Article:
Arnaud, K. A. XSPEC: the first ten years. In ASP Conference Series Vol. 101 (eds Jacoby, G. H. & Barnes, J.) 17 (Astronomical Society of the Pacific, 1996).
Miller, M. J. & Bregman, J. N. The structure of the Milky Way’s hot gas halo. Astrophys. J. 770, 118 (2013).
Teodoro, E. M. D. et al. Blowing in the Milky Way wind: neutral hydrogen clouds tracing the Galactic nuclear outflow. Astrophys. J. 855, 33 (2018).
Fox, A. J. et al. Kinematics of the Magellanic Stream and implications for its ionization. Astrophys. J. 897, 23 (2020).
Turk, M. J. et al. yt: a multi-code analysis toolkit for astrophysical simulation data. Astrophys. J. Suppl. Ser. 192, 9 (2011).
Su, M. & Finkbeiner, D. P. Evidence for gamma-ray jets in the Milky Way. Astrophys. J. 753, 61 (2012).
Kataoka, J. et al. Suzaku observations of the diffuse X-ray emission across the Fermi bubbles’ edges. Astrophys. J. 779, 57 (2013).
Fang, T. & Jiang, X. High resolution X-ray spectroscopy of the local hot gas along the 3C 273 sightline. Astrophys. J. Lett. 785, L24 (2014).
Sutherland, R. S. & Dopita, M. A. Cooling functions for low-density astrophysical plasmas. Astrophys. J. 88, 253 (1993).
Kataoka, J. et al. Global structure of isothermal diffuse X-ray emission along the Fermi bubbles. Astrophys. J. 807, 77 (2015).
Rosswog, S. & Brüggen, M. Introduction to High-Energy Astrophysics (Cambridge University Press, 2011).
Blandford, R., Meier, D. & Readhead, A. Relativistic jets from active galactic nuclei. Annu. Rev. Astron. Astrophys. 57, 467–509 (2019).
Lagage, P. O. & Cesarsky, C. J. The maximum energy of cosmic rays accelerated by supernova shocks. Astron. Astrophys. 125, 249–257 (1983).
Zweibel, E. G. Cosmic-ray history and its implications for galactic magnetic fields. Astrophys. J. 587, 625–637 (2003).
Sironi, L. & Spitkovsky, A. Relativistic reconnection: an efficient source of non-thermal particles. Astrophys. J. Lett. 783, L21 (2014).
Sarkar, K. C. Possible connection between the asymmetry of the North Polar Spur and Loop I and Fermi bubbles. Mon. Not. R. Astron. Soc. 482, 4813–4823 (2019).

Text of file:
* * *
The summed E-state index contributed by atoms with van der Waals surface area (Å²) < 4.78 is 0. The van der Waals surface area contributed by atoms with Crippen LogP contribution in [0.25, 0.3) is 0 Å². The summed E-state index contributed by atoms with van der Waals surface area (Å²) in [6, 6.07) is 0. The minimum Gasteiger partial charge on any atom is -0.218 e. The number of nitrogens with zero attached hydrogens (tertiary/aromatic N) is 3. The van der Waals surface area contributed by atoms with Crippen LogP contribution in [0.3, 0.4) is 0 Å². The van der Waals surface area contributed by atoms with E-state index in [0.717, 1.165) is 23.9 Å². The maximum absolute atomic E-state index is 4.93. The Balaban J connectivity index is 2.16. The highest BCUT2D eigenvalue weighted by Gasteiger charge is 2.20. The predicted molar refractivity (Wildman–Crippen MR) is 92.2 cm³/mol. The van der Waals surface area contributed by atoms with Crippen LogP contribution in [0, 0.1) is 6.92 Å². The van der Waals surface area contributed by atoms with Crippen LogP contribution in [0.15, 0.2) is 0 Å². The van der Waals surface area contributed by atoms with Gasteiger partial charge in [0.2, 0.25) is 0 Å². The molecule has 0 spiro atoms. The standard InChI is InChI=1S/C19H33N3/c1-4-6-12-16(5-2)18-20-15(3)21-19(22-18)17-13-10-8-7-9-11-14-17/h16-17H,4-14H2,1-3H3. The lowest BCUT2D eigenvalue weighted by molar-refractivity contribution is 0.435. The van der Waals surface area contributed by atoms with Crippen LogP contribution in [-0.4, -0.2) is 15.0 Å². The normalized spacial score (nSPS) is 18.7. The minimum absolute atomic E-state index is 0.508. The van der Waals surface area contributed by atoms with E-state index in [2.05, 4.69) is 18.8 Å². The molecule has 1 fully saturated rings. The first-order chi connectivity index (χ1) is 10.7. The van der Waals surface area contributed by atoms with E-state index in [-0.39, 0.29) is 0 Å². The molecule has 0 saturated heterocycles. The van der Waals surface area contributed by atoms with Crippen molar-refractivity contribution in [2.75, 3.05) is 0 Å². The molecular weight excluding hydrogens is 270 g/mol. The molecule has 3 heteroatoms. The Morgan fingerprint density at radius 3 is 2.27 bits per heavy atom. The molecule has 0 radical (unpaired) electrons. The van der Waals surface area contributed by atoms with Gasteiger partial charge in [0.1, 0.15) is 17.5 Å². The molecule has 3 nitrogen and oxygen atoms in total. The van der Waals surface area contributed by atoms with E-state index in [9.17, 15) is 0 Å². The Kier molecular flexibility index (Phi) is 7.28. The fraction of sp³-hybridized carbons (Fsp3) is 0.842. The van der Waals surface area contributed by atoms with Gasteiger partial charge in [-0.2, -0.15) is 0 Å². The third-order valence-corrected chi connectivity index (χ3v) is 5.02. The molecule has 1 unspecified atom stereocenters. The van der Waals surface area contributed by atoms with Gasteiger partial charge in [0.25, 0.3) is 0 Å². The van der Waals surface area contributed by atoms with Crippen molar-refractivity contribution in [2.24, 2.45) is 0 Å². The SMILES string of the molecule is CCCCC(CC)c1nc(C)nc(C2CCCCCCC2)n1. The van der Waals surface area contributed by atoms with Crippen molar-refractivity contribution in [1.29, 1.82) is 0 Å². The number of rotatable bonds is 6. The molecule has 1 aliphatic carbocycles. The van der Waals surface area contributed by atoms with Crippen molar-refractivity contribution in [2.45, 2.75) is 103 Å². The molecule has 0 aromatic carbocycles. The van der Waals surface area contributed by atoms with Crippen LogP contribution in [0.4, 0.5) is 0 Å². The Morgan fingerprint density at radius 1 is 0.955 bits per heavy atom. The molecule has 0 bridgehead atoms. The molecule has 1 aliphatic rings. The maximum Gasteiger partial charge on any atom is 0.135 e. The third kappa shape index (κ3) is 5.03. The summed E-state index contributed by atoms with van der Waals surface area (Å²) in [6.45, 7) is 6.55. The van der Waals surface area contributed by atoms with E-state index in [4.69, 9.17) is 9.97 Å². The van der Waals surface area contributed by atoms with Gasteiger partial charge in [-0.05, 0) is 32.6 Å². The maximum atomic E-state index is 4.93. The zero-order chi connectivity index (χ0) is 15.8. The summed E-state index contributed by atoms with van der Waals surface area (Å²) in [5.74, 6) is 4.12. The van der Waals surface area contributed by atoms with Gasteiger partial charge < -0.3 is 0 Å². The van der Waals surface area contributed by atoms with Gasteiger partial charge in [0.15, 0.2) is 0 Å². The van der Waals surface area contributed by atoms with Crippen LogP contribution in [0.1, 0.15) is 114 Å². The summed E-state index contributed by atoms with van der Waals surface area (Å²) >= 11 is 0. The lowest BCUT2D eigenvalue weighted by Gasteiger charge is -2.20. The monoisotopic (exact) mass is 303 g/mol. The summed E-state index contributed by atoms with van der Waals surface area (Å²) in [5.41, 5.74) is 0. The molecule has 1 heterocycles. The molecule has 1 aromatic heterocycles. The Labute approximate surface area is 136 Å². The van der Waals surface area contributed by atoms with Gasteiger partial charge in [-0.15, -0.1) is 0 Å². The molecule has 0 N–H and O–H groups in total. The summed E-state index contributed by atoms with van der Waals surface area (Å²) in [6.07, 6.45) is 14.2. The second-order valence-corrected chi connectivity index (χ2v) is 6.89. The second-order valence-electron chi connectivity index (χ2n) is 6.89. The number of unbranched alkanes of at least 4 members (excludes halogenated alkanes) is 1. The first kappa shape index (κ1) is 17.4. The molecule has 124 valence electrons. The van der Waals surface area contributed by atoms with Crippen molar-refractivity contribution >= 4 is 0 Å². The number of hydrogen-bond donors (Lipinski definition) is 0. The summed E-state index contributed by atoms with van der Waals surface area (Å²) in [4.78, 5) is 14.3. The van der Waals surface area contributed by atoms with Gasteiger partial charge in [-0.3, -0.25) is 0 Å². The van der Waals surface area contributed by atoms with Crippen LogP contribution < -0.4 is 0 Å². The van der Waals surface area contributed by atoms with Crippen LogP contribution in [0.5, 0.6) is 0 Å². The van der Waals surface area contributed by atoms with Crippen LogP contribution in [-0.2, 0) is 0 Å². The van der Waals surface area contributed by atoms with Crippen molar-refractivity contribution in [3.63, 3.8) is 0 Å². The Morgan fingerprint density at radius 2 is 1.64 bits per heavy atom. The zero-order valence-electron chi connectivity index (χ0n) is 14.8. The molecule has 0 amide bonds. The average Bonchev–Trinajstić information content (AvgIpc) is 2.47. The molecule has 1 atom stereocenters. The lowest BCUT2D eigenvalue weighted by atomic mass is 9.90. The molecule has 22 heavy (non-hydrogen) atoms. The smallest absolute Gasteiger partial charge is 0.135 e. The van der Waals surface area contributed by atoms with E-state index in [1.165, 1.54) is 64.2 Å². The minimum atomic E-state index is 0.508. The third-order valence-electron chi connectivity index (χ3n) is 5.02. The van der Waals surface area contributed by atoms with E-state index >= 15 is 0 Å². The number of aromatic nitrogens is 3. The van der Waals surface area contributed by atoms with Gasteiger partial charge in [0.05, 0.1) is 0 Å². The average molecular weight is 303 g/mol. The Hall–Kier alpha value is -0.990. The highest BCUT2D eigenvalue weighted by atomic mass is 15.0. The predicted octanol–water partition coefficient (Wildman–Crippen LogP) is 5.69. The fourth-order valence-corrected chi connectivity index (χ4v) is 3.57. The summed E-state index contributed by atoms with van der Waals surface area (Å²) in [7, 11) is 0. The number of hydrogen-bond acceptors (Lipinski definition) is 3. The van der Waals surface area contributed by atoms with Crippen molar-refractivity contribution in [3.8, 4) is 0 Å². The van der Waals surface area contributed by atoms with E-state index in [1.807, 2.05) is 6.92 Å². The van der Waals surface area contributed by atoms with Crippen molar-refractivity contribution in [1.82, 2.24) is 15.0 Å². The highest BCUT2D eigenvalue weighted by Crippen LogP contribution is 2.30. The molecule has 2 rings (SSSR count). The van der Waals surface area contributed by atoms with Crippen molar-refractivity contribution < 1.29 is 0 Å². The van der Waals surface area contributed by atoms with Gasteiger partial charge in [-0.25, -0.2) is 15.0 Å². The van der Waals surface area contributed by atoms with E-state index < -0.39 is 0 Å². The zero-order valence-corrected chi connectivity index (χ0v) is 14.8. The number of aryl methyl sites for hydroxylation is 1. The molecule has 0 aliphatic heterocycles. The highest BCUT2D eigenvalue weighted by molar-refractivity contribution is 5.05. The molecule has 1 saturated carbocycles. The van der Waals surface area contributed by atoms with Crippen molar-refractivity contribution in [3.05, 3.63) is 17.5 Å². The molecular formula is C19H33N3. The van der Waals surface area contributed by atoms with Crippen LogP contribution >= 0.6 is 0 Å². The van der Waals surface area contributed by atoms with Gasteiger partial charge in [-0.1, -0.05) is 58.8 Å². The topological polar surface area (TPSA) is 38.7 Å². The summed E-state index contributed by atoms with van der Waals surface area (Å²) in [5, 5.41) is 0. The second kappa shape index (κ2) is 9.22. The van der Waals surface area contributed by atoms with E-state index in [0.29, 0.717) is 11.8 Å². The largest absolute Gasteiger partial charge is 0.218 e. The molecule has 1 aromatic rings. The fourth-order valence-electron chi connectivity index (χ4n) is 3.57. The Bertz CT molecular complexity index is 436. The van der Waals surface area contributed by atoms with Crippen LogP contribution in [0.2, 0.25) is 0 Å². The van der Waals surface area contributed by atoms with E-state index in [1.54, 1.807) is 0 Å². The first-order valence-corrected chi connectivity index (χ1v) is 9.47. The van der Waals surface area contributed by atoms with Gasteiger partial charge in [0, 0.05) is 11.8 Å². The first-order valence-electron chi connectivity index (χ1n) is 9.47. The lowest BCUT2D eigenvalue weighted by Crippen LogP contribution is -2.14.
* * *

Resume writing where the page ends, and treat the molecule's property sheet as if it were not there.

Cecil, G., Wagner, A. Y., Bland-Hawthorn, J., Bicknell, G. V. & Mukherjee, D. Tracing the Milky Way’s vestigial nuclear jet. Astrophys. J. 922, 254 (2021).
Fiacconi, D., Sijacki, D. & Pringle, J. E. Galactic nuclei evolution with spinning black holes: method and implementation. Mon. Not. R. Astron. Soc. 477, 3807–3835 (2018).
Bardeen, J. M. & Petterson, J. A. The Lense–Thirring effect and accretion disks around Kerr black holes. Astrophys. J. Lett. 195, L65 (1975).
Dobler, G. & Finkbeiner, D. P. Extended anomalous foreground emission in the WMAP three-year data. Astrophys. J. 680, 1222–1234 (2008).
H.-Y.K.Y. acknowledges support from the Yushan Scholar Program of the Ministry of Education of Taiwan and Ministry of Science and Technology of Taiwan (MOST 109-2112-M-007-037-MY3). M.R. acknowledges support from National Science Foundation Collaborative Research Grants AST-1715140 and AST-2009227 and National Aeronautics and Space Administration grants 80NSSC20K1541 and 80NSSC20K1583. E.G.Z. acknowledges support from National Science Foundation Collaborative Research Grant AST-2009323. The simulations are performed and analysed using computing facilities operated by the National Center for High-performance Computing and the Center for Informatics and Computation in Astronomy at National Tsing Hua University. FLASH was developed largely by the US Department of Energy-supported ASC/Alliances Center for Astrophysical Thermonuclear Flashes at University of Chicago. Data analysis presented in this paper was conducted with the publicly available yt visualization software48.
The authors declare no competing interests.
Peer review information
Nature Astronomy thanks Jun Kataoka and the other, anonymous, reviewer(s) for their contribution to the peer review of this work.
Publisher’s note Springer Nature remains neutral with regard to jurisdictional claims in published maps and institutional affiliations.
About this article
Cite this article
Yang, HY.K., Ruszkowski, M. & Zweibel, E.G. Fermi and eROSITA bubbles as relics of the past activity of the Galaxy’s central black hole. Nat Astron 6, 584–591 (2022). https://doi.org/10.1038/s41550-022-01618-x